Why We Need Resistance Studies
ACTIVISM, 14 Oct 2019
The challenges we face are daunting. That’s why we need Resistance Studies now more than ever.
5 Oct 2019 – This could be the Golden Age for the study of resistance.
For starters, we are going to need a great deal of nonviolent resistance to cope with the coming climate warming crisis. Our political system and our public institutions are ill-equipped to make the kind of revolutionary changes to the economic system we are going to need to respond to the climate catastrophe. The public institutions we need to help with this have been underfunded for decades; tax avoidance, along with the under-taxing of corporations and the wealthy, has left politicians with insufficient resources to undertake the necessary measures. Turning industrialised and industrialising countries into carbon neutral, green economies will require vast investment.
In other words, there is currently an adaptive capacity gap: the amount of adaption we are going to require to respond to climate change far outstrips the institutional and material resource capacities we currently have at our disposal.
Adding to this problem is that, as a 2014 Princeton Study demonstrated, ‘the general public has little or no independent influence’ on policymaking, at least in the U.S., while ‘economic elites’ have a ‘quite substantial, highly significant, independent impact on policy.’ In other words, the political system, certainly in most advanced capitalist countries, is captured by the very class who benefit most from its continuation and the current status quo. It is therefore unlikely to voluntarily undertake the radical transformation of the system which benefits the rich and powerful, and which is responsible for climate warming.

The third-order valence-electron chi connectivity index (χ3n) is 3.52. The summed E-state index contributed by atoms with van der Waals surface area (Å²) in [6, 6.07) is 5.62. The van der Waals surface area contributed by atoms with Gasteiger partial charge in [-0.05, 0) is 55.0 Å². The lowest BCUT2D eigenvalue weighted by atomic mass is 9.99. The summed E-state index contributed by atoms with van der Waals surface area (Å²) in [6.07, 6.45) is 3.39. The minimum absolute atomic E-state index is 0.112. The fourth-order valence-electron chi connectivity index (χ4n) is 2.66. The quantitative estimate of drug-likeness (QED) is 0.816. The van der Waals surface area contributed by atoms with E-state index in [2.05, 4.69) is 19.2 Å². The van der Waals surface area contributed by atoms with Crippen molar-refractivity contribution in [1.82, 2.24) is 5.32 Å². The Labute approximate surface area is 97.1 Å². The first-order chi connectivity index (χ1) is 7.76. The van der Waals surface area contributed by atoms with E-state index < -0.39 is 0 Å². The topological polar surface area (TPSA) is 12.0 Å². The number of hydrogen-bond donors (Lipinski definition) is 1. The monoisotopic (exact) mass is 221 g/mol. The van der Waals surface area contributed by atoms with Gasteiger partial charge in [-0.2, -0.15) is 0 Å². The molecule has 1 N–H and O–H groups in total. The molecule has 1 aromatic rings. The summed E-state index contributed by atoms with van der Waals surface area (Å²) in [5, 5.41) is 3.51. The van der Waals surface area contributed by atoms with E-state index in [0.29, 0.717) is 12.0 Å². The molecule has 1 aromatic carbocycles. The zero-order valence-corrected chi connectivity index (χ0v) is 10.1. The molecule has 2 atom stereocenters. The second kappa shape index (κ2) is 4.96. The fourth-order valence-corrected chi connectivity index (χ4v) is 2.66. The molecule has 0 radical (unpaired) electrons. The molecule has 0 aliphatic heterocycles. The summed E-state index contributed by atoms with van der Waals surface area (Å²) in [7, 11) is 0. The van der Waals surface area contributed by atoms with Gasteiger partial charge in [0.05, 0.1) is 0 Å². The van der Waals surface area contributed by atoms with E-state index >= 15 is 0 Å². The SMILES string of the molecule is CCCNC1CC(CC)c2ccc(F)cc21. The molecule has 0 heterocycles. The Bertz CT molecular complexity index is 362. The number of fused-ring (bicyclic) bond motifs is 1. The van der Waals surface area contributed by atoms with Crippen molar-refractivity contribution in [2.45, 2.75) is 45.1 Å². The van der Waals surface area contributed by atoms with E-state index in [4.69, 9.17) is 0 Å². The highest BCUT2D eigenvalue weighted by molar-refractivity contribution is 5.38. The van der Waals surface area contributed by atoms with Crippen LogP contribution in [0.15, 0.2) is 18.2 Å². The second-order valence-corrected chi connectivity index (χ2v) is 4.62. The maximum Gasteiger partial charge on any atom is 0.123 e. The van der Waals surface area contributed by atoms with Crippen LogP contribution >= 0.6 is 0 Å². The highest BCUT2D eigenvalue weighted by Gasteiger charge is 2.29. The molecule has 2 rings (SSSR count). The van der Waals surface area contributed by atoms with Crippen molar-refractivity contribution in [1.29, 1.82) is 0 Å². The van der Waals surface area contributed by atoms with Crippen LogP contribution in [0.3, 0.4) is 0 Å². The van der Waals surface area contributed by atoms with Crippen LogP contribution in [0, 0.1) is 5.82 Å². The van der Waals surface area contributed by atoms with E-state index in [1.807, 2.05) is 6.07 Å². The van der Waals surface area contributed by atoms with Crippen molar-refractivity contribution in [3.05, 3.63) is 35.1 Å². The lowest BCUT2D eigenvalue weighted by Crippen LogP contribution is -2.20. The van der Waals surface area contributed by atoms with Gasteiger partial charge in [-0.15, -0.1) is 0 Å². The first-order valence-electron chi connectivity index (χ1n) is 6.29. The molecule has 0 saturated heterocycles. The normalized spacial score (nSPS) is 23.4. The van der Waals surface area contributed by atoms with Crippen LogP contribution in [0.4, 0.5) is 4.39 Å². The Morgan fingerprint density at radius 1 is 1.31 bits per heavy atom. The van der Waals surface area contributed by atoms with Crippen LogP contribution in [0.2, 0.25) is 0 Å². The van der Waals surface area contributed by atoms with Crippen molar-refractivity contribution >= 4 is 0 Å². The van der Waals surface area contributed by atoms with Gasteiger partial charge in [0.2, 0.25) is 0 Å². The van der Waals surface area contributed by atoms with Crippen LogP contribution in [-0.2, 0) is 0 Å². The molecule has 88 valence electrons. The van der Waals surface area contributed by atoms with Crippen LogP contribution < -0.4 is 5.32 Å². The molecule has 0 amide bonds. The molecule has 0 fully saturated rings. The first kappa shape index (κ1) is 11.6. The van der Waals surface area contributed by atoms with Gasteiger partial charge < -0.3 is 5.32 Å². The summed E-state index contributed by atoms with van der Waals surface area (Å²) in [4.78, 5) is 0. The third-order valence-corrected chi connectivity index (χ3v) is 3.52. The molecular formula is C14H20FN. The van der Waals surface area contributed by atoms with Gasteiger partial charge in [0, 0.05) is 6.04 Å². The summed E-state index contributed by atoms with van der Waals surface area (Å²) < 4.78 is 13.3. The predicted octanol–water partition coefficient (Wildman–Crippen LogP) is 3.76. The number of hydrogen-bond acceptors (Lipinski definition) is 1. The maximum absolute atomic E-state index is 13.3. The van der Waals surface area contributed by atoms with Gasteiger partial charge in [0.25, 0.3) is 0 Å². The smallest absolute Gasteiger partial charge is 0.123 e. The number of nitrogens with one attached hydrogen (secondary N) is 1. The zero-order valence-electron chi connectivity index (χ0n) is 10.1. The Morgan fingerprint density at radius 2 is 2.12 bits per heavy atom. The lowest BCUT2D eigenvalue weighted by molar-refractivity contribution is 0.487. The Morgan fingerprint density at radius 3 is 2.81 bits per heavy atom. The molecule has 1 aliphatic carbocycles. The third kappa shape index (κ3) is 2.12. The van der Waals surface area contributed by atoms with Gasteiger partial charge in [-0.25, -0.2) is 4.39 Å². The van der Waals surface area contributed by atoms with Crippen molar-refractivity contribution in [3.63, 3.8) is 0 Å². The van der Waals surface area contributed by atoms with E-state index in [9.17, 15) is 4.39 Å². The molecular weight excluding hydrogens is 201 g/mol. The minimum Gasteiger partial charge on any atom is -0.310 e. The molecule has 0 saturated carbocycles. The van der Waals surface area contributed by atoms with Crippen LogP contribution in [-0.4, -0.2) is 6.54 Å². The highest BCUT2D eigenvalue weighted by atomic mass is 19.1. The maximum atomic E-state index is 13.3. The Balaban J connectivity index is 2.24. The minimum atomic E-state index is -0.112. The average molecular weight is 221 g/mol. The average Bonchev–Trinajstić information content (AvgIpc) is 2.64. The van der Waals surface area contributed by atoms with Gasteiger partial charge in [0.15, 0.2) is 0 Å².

This is the democratic deficit which prevents the political class from making the necessary policy changes and transfering wealth back to public institutions. At present, the political class are more indebted to, and more fearful of upsetting, their wealthy sponsors than to the public who elect them. This is one of the reasons why increasing taxes on corportations and the super-rich is viewed as politically impossible by most political parties in Western countries.
What this means is that, as George Monbiot recently expressed it,
“The political class… is strategically incapable of addressing even short-term crises, let alone a vast existential predicament. […] Those who govern the nation and shape public discourse cannot be trusted with the preservation of life on Earth. There is no benign authority preserving us from harm. No one is coming to save us. None of us can justifiably avoid the call to come together to save ourselves.”
In other words, we can’t rely on the political class to develop sensible, evidence-based policies to restructure the economy and save the planet. Our only remaining option is to come together to save ourselves.
We will need mass civil disobedience, rebellion and resistance in order to compel governments and corporations into making radical changes to society and the way capitalism operates, because they will not act decisively without the coercive pressure of mass nonviolent resistance.
Environmental justice groups like Extinction Rebellion are already starting to show the way forward in this regard, but we will need much more resistance over the next few decades to make significant progress in restructuring society. The study of resistance will be important as we try to better understand what kind of resistance works, how to build resilient social movements that can overcome government and corporate resistance to radical change, and how to construct local communities characterised by sustainability, as well as social and climate justice.